pointing error when tiedowns lose tension
The platform is run in an unbalanced configuration.
As the dome moves up and down in za, the entire platform tilts. The elevation
rails have been shimmed so that this weight imbalance causes the horns
to tilt onto the paraxial surface. This should be repeatable as long as
the weight in the dome and the temperature remains constant.
If the main cables are the same length, then temperature
changes should make the entire platform move up and down without any extra
tilting. We use the tiedown cables to compensate for the motion of
the platform due to temperature. The distomats measure the average height
of the platform every 2 minutes. If the average platform height is more
than .04 inches from the nominal position, the tiedowns will pull (or release)
equally on all 3 corners to bring the average height back to the nominal
Losing tension in a tiedown cable.
The tiedown cables can lose tension as the dome passes
in front of them. This occurs more often at high zas and high temperatures.
The program controlling the tiedowns does not use the td tensions to monitor
this condition. It continues to control the average height
of the platform by moving all 3 tiedowns the same amount. With tension
lost in one tiedown this operation will tilt the platform and cause a pointing
On 27may04 the source 3C48 (J0137+331) was used
during a calibration run with sbw. The source was tracked from 9:00 AST
to 10:30 AST. The temperature was about 84 F. The plots show the
pointing error caused by the tension loss in tiedown 4 (.ps)
Losing tension in a tiedown causes the average height
of the platform to be too low. A more serious problem is that the tiedown
control algorithm will cause the platform to become tilted. The tilt is
a pointing error that can be much more serious than the gain loss from
being out of focus. For 3C48 the pointing error was 90 asecs (one beam
at 3500 Mhz).
Fig 1 top: This is the tension in the tiedowns during the run. The
tiedowns are color coded: green is td 12, Blue is td 4, and purple is td
8. There are two cables at each tiedown block. The tensions in the 2 cables
at each td should be the same. Differences are caused by calibration errors
of the load cells in each cable. The gradual motion of the tensions is
caused by the dome and azimuth arm moving while tracking the source. At
10.2 hours, td 4 (the blue lines) stop changing. These tiedown
cables have gone slack (the 5 and 7 kip readings are calibration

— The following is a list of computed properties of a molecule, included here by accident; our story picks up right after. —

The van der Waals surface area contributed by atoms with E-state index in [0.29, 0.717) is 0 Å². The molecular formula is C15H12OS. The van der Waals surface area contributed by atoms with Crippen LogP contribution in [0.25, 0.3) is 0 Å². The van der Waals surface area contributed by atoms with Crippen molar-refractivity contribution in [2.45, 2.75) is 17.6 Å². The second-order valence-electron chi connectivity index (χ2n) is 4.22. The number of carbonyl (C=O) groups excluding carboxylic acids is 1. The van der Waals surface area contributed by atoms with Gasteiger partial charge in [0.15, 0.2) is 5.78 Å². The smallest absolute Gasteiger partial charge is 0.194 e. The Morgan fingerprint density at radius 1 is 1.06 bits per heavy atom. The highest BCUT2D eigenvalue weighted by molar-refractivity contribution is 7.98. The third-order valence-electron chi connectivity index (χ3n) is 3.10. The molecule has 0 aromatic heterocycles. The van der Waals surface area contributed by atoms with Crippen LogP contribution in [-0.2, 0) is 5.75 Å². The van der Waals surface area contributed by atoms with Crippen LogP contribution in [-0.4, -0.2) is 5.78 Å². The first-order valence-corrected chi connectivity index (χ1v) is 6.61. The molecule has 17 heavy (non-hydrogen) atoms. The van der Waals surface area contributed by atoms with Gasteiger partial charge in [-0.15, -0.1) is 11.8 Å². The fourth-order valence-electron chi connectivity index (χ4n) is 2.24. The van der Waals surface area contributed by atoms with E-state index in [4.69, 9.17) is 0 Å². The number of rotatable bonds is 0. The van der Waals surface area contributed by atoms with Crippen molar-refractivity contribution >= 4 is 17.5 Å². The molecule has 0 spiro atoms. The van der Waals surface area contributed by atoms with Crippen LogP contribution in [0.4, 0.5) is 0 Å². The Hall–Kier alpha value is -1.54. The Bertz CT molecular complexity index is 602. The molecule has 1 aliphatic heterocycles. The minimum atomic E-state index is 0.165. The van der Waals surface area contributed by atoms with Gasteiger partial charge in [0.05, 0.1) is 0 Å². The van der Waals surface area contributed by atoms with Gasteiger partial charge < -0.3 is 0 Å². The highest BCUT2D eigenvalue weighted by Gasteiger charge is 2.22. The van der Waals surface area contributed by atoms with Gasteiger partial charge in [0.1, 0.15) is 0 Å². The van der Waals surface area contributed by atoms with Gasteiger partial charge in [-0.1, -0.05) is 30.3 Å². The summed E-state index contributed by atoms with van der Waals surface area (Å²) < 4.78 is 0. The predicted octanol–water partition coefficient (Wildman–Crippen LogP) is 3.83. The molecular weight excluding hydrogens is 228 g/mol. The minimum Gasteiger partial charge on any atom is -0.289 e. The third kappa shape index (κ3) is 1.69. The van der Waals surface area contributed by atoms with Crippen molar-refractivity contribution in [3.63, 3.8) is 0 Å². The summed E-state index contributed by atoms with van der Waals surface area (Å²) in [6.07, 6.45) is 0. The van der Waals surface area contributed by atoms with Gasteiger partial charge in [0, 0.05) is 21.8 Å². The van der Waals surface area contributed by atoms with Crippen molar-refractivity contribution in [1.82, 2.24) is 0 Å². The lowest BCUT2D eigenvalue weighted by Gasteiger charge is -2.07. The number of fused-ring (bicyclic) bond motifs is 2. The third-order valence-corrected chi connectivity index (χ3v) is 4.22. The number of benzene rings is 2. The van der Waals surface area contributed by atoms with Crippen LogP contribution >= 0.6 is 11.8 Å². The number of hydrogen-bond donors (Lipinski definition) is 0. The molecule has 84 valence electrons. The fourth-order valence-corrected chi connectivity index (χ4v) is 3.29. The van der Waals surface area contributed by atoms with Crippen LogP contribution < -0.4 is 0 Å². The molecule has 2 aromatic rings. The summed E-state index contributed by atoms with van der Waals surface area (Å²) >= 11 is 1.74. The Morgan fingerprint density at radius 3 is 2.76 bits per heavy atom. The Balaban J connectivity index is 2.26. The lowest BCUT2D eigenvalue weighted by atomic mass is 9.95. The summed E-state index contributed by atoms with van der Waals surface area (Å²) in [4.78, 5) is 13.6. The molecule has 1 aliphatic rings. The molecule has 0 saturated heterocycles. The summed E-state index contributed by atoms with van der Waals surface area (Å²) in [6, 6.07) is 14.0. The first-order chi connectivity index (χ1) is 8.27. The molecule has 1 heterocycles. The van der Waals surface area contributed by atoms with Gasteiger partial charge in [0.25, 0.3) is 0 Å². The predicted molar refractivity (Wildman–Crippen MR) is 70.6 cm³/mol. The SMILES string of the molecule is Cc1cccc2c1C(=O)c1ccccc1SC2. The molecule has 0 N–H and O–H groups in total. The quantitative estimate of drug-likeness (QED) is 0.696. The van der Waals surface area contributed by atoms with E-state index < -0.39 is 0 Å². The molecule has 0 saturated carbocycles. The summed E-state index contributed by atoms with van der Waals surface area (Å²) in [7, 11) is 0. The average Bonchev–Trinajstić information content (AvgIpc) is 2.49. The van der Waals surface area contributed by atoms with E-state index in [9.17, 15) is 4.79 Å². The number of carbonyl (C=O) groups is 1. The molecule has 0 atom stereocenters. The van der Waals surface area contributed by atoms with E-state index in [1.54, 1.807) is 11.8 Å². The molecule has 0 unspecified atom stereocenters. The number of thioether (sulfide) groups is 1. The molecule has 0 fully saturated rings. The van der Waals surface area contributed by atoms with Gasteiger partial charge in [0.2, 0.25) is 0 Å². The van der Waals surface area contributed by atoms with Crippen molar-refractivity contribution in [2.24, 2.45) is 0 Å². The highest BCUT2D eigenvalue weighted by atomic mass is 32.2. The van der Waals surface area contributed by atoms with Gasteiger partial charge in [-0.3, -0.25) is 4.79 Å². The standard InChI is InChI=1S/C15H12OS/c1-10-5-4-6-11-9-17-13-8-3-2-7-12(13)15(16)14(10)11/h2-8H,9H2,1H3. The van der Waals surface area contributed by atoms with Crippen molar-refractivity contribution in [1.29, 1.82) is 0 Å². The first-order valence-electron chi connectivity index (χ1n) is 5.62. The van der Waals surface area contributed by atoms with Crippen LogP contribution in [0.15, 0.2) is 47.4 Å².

Fig 1 second: This plots the pointing error versus hour. The black
is the azimuth error and the red is the zenith angle error. When
td 4 loses tension (10.2 hours), the azimuth and zenith angle errors start
Fig 1 third: The azimuth angle during the track. Td 4 lost tension
at an azimuth of 156 degrees. The azimuth of td 4 is 122.87 degrees.
Fig 1 bottom: The zenith angle during the track. Td 4 lost tension
at a zenith angle of 16.4 degrees.
Fig 2 top: The platform temperature during the track.
Fig 2 bottom: The plot shows the (Average platform height
- nominal platform height) in inches. At 10.2 hours, td 4 went slack
and the platform began to drop. At 10.6 hours we lost the reading from
one of the distomats. When this happens the control program switches to
use the last recorded platform height and temperature. Every two minutes
it reads the temperature and computes the delta temp from the last good
reading. The delta temp is used to compute how far to move to get back
to the nominal position (using .2 platform inches/deg F and 1.73 td inches/platform
inch). This causes a jump in the tiedowns and since the platform was not
at the nominal position when the last reading was taken.
This problem is occurring more frequently as we
continue to add weight to the dome. Adding 4000 lbs to the dome should
cause the platform to tip by .4 inches at za=20 degrees. This will move
the tiedowns by .7 inches.
We need to find a reliable way to monitor the loss
of tension in a cable so that the control algorithm does not make things
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